1863 63rd Ohio Infantry Discharge Document Signed By Brig Gen John W. Sprague
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1863 63rd Ohio Infantry Discharge Document Signed By Brig Gen John W. Sprague:
1863 63rd Ohio Infantry Company E. Discharge Document for Joseph Lindemuth. Signed by John Wilson Sprague as Colonel. Document is in poor condition with much tape on the upper section. Document was signed December 31, 1863 at Prospect Tennessee. Some brief history of the unit and of Sprague is as follows
The 63rd Ohio Volunteer Infantry (or 63rd OVI) was an infantry regiment which served in the Union Army during the American Civil War. It was a part of the Union forces in the Western Theater of operations. The original 63rd OVI was organized on December 1, 1861, at Camp Worthington in Columbus and at Camp Marietta in Marietta, but only enough men were available to fill four companies. Hence, the 63rd was not officially designated as a regiment.The 63rd Ohio Volunteer Infantry was organized January 23, 1862, in Marietta, Ohio, by consolidation of a battalion of the 22nd Ohio and the four companies of the old 63rd Regiment. Governor David Tod appointed John W. Sprague as the regiment's colonel. Its ten individual companies had been raised in southern Ohio. The 63rd immediately took the field and joined Major General John Pope in Missouri. At New Madrid, the 63rd was brigaded with other Ohio regiments in what became known as the Ohio Brigade. It took part in all the operations resulting in the surrender of Island No. 10. In April 1862, the 63rd OVI joined Maj. Gen. Henry Halleck's forces near Corinth, Mississippi. After the evacuation, it operated in Northern Alabama, and participated in the battles of Iuka and Corinth in the army of William S. Rosecrans. Colonel Sprague was promoted to brigadier general, and Oscar L. Jackson assumed command of the regiment. During 1863, the 63rd operated mostly in Northern Alabama and Tennessee. In January 1864, most of the men re-enlisted for three years, and the regiment went to Ohio on veteran furlough. In May it joined Sherman's Atlanta Campaign and shared in all the battles to the end of the campaign. In the autumn, the 63rd took part in Sherman's March to the Sea. In early 1865, the 63rd participated in the Carolinas Campaign. It took part in the Grand Review of the Armies in Washington, D.C. in May and then went by train to Louisville, Kentucky, where the men mustered out on July 8, 1865. The regiment lost during its term of service 2 officers and 91 enlisted men killed and mortally wounded; and 5 officers and 259 enlisted men by disease, for a total of 357 fatalities.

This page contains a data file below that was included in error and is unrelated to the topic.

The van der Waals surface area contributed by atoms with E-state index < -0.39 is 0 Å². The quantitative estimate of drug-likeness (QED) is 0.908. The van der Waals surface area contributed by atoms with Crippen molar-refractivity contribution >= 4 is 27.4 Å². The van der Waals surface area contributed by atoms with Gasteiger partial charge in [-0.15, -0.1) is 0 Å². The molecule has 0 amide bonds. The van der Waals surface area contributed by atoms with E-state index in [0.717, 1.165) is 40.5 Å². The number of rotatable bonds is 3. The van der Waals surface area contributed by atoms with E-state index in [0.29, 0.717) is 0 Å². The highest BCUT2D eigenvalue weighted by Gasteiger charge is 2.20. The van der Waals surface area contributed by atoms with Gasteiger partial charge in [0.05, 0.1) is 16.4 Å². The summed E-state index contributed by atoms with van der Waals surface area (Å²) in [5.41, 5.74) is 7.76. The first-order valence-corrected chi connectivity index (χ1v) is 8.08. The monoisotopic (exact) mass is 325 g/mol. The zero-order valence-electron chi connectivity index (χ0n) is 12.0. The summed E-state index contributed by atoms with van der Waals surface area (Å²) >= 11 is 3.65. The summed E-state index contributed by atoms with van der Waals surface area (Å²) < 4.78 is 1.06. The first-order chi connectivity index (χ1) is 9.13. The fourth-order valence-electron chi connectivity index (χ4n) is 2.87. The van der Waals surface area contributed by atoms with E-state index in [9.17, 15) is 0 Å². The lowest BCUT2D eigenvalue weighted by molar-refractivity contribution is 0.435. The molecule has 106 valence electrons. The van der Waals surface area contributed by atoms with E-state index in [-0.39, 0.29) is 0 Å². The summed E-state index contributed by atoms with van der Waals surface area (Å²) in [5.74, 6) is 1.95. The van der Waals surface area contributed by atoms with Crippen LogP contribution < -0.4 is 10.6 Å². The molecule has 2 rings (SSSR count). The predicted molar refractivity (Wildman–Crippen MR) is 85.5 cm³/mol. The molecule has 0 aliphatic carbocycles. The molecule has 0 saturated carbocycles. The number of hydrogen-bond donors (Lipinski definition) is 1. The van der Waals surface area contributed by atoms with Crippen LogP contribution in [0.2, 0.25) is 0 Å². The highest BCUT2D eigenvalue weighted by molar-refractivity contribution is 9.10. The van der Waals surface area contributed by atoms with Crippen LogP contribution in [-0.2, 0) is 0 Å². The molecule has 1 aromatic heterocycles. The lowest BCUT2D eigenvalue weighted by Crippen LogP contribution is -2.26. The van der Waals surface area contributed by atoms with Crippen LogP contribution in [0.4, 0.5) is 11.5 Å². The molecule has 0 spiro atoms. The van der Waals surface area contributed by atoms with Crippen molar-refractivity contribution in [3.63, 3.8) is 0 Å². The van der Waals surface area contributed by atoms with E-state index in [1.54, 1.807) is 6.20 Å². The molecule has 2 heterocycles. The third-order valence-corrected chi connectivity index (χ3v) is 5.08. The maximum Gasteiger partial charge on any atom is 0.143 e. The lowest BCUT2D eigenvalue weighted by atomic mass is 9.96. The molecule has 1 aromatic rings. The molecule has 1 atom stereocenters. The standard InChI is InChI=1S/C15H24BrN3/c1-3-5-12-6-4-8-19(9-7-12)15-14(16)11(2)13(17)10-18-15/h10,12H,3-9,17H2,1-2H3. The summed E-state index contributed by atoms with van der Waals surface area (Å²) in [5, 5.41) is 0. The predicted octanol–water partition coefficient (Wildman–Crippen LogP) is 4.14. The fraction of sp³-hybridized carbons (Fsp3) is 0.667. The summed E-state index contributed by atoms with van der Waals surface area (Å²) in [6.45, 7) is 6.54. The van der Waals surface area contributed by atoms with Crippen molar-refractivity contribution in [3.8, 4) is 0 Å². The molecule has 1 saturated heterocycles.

John Wilson Sprague (April 4, 1817–December 27, 1894) was an American soldier and railroad executive. He served as a general in the Union Army in the Western Theater of operations during the American Civil War. He received the Medal of Honor for gallantry at the Battle of Decatur during the Atlanta Campaign. After the war, he was a railroad executive and later co-founded the city of Tacoma, Washington, serving as its first mayor. John W. Sprague was born in White Creek, New York, on April 4, 1817, the son of Otis and Polly (Peck) Sprague. He was educated in the district school of his neighborhood and at the age of thirteen entered the Rensselaer Polytechnic Institute at Troy, New York. He left school before graduation to engage in the grocery business, and in 1845 removed to Milan, Ohio, where he continued the business of a merchant in the shipping and commission sales businesses. He afterward settled in Sandusky and was for one term (1851–52) the treasurer of Erie County, Ohio. He was married to Lucy Wright, daughter of a judge of Huron County, Ohio. However, she died in Troy, New York, in May 1844, not long after giving birth to a daughter. He was remarried to Julia Frances Choate of Milan; the couple had five children of their own. In the late 1850s he organized and equipped a line of sailboats and steamers for traffic on Lake Erie and was engaged in that business when war erupted. With the outbreak of the Civil War and President Abraham Lincoln's call for 100,000 volunteers to put down the rebellion, Sprague raised a company of infantry and was sent to Camp Dennison near Cincinnati. Upon being mustered into Federal service, he became the captain of Company E of the 7th Ohio Infantry. While returning home on furlough in August 1861, he and a small party of fellow Buckeyes were captured in West Virginia and held as prisoners of war. Sprague was exchanged in January 1862 and returned to his regiment. Later that month, Sprague was appointed as the colonel of the newly designated 63rd Ohio Infantry, The regiment was organized on January 23 by consolidating partially filled battalions from the 22nd Ohio Infantry and the 63rd Ohio regiments. After brief training and drilling, Sprague and his men took the field, traveled via train to the South, and joined Major General John Pope in Missouri. Sprague led the regiment at the Siege of Corinth, Mississippi, and then was in charge of the Ohio Brigade during the Battle of Iuka in 1862. For the next several months, Sprague took part in the army's general operations in northern Alabama and Mississippi, extending sometimes into Tennessee. He participated in the Vicksburg Campaign in early and mid-1863. In the fall of 1863, as part of the forces under Maj. Gen. William T. Sherman, he moved with his regiment eastward toward Chattanooga, Tennessee. He regiment was part of the force under command of General Grenville M. Dodge that was detached to secure the railroad to Decatur, Alabama. During the 1864 Atlanta Campaign, Sprague was in command of the 2nd Brigade, 4th Division of the Sixteenth Army Corps. During the Battle of Atlanta on July 22, 1864, at a subaction near Decatur, Georgia, he masterfully conducted a delaying action under heavy enemy fire and received praise from his superiors. With only a small command, he defeated an overwhelming Confederate force and saved the entire ordnance and supply trains of the XV, XVI, XVII, and XX corps. Sprague was promoted to the rank of brigadier general on July 30, 1864. He moved with Sherman on the March to the Sea and then northward during the Carolinas Campaign. He commanded the brigade on its march from Raleigh, North Carolina, through Richmond to Washington, D.C., and participated in the Grand Review of the Armies in May. At the end of the war, he received the brevet rank of major general. From April 1865 until September 1866, Sprague was the assistant commissioner of the Freedmen's Bureau for the district of Arkansas, serving under Maj. Gen. Oliver O. Howard. He was in charge of operations in Missouri, Kansas, and subsequently the Indian Territory. In September 1865, he declined a lieutenant-colonelcy in the Regular Army and mustered out of the service. He was succeeded by Edward O. C. Ord. He was appointed as the manager of the Winona & St. Paul Railway in Minnesota. In 1870 he became the general manager of the Western Division of the Northern Pacific Railway and co-established the city of Tacoma, Washington, on Puget Sound. He was instrumental in selecting the route for the railroad's Pacific Division, from what later became Kalama, Washington, to Tacoma. In 1883 he had the honor of driving the golden spike on the completion of his division. However, he suffered from poor health and was forced to resign a few months later. He was active in building up the new city of Tacoma and was president of the board of trade and of various banks and corporations. He served as the town's first mayor, became prominent in its financial circles, and was president of the National Bank, Tacoma Chamber of Commerce, and the Tacoma Steam Navigation Company. His second wife Julia died in 1886. He later married Abigail Choate. The town of Sprague, Washington, founded in 1880, was named for General Sprague. Lincoln County, Washington, was originally named for Sprague, until opposition from political enemy (and former Union colonel) Joseph H. Houghton, a Washington Territory legislator.